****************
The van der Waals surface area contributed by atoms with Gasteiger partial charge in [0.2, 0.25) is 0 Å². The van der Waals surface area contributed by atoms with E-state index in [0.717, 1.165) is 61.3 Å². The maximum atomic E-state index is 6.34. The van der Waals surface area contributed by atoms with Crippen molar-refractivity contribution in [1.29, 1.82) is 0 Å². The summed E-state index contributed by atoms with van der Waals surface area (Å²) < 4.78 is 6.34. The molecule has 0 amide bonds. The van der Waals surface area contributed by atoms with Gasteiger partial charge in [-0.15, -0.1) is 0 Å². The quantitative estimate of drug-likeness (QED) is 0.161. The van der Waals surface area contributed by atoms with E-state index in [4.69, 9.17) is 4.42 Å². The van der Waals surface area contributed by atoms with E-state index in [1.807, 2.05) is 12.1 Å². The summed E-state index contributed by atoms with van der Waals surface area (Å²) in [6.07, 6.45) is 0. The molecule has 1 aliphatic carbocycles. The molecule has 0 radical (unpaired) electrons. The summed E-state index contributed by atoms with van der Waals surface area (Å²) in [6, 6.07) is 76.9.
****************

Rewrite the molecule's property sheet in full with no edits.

The van der Waals surface area contributed by atoms with Gasteiger partial charge in [0.2, 0.25) is 0 Å². The van der Waals surface area contributed by atoms with E-state index in [0.717, 1.165) is 61.3 Å². The maximum atomic E-state index is 6.34. The van der Waals surface area contributed by atoms with Crippen molar-refractivity contribution in [1.29, 1.82) is 0 Å². The summed E-state index contributed by atoms with van der Waals surface area (Å²) < 4.78 is 6.34. The molecule has 0 amide bonds. The van der Waals surface area contributed by atoms with Gasteiger partial charge in [-0.15, -0.1) is 0 Å². The quantitative estimate of drug-likeness (QED) is 0.161. The van der Waals surface area contributed by atoms with E-state index in [4.69, 9.17) is 4.42 Å². The van der Waals surface area contributed by atoms with E-state index in [1.807, 2.05) is 12.1 Å². The summed E-state index contributed by atoms with van der Waals surface area (Å²) in [6.07, 6.45) is 0. The molecule has 1 aliphatic carbocycles. The molecule has 0 radical (unpaired) electrons. The summed E-state index contributed by atoms with van der Waals surface area (Å²) in [6, 6.07) is 76.9.